The effect of diagnostic delays on the drop-out rate and the total delay to diagnosis of tuberculosis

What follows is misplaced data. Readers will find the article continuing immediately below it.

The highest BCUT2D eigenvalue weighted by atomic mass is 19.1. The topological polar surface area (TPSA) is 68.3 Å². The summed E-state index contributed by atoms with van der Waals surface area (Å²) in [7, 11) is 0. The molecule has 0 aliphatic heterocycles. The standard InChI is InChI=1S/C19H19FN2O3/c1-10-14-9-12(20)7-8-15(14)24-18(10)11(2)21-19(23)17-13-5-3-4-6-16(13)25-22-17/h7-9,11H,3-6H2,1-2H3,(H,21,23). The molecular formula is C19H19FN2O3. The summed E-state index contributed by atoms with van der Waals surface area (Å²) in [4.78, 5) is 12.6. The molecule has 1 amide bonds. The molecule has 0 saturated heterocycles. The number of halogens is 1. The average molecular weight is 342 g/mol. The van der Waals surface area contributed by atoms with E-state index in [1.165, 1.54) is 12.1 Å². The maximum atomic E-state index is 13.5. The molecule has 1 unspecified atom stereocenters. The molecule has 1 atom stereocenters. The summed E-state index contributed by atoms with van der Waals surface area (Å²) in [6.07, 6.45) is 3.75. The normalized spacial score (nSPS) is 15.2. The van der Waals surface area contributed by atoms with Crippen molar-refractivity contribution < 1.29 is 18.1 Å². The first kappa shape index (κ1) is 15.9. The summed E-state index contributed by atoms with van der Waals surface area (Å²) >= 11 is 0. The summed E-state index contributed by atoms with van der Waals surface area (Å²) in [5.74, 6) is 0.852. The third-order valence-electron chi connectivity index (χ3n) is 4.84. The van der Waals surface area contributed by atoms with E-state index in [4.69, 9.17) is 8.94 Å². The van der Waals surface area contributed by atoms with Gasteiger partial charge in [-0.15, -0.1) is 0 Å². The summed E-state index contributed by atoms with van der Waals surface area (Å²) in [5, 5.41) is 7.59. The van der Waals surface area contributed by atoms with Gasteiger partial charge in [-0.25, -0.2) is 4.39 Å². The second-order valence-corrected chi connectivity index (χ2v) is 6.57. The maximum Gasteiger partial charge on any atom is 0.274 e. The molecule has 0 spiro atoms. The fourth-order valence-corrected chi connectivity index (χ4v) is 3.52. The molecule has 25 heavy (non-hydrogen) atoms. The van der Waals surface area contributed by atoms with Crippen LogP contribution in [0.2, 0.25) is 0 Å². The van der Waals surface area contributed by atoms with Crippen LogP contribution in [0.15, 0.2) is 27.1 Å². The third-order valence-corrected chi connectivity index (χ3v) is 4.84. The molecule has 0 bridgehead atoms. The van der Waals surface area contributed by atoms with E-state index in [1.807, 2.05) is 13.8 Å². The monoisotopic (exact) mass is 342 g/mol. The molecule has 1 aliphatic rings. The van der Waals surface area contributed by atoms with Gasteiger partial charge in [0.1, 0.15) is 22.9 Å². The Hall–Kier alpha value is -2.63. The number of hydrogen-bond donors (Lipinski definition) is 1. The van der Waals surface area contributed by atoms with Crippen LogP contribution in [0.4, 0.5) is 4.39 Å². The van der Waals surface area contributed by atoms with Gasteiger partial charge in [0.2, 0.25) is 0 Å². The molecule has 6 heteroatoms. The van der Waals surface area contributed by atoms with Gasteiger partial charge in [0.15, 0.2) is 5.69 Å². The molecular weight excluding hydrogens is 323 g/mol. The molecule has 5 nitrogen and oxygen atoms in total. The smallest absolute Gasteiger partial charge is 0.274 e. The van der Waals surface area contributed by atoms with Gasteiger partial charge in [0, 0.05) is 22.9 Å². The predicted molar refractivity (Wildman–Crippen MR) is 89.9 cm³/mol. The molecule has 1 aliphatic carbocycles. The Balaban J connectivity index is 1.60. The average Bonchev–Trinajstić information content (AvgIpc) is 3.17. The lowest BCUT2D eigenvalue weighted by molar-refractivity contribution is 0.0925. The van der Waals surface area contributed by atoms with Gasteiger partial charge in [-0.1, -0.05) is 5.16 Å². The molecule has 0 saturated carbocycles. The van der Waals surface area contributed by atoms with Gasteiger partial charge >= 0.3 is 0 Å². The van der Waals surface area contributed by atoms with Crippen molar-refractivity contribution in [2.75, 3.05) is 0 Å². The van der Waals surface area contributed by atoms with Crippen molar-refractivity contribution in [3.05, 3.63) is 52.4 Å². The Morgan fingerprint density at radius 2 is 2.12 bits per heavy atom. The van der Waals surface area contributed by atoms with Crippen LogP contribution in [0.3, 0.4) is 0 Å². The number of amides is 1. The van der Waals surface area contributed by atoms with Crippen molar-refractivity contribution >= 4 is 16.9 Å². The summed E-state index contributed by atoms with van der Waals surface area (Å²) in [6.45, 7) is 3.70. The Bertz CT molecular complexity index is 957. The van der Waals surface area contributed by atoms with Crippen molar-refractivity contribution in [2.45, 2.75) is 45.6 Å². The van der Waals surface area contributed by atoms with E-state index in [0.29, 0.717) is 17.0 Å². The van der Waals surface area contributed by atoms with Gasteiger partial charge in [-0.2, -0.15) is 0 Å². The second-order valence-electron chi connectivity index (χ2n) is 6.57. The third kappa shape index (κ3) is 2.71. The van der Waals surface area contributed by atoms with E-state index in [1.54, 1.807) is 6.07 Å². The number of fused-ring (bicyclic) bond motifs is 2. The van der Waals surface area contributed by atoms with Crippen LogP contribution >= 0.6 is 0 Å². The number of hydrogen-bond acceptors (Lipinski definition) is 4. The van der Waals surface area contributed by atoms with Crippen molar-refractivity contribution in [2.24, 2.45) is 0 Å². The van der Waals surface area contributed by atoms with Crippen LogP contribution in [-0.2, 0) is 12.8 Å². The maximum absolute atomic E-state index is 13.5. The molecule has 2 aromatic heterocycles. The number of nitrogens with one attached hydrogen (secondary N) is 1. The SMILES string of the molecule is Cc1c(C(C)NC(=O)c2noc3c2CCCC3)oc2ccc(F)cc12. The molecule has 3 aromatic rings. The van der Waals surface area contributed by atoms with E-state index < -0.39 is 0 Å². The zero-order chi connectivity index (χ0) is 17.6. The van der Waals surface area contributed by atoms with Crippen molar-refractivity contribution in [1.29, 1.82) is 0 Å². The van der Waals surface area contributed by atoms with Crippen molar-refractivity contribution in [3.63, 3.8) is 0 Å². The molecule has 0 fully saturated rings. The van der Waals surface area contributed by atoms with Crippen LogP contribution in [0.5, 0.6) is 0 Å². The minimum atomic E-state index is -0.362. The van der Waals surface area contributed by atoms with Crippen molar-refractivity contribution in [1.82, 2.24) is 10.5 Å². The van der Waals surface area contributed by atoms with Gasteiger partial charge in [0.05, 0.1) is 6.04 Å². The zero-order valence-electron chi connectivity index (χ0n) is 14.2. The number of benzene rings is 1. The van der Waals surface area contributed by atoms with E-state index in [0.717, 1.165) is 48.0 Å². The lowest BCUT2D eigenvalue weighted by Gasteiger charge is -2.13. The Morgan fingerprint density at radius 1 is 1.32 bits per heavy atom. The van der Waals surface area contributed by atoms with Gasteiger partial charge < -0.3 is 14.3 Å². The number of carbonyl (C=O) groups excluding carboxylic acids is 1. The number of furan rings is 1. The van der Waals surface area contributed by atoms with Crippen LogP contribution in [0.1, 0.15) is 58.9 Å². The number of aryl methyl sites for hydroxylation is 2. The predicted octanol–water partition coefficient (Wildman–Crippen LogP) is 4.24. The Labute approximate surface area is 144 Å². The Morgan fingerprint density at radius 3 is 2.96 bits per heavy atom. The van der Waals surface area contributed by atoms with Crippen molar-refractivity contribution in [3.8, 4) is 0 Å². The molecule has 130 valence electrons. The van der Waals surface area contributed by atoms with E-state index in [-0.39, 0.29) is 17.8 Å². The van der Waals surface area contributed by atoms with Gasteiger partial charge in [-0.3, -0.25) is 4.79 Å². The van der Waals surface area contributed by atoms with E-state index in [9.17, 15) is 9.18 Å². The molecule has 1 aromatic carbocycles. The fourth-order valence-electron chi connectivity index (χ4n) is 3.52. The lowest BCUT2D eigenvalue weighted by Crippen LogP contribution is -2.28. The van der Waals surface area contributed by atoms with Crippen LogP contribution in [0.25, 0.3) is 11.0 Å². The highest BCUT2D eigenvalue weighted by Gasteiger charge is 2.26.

Background: Numerous patient and healthcare system-related delays contribute to the overall delay experienced by patients from onset of TB symptoms to diagnosis and treatment. Such delays are critical as infected individuals remain untreated in the community, providing more opportunities for transmission of the disease and adversely affecting the epidemic. Methodology/Principal Findings: We present an analysis of the factors that contribute to the overall delay in TB diagnosis and treatment, in a resource-poor setting. Impact on the distribution of diagnostic delay times was assessed for various factors, the sensitivity of the diagnostic method being found to be the most significant. A linear relationship was found between the sensitivity of the test and the predicted mean delay time, with an increase in test sensitivity resulting in a reduced mean delay time and a reduction in the drop-out rate. Conclusions/Significance: The results show that in a developing country a number of delay factors, particularly the low sensitivity of the initial sputum smear microscopy test, potentially increase total diagnostic delay times experienced by TB patients significantly. The results reinforce the urgent need for novel diagnostic methods, both for smear positive and negative TB, that are highly sensitive, accessible and point of care, in order to reduce mean delay times. © 2008 Millen et al.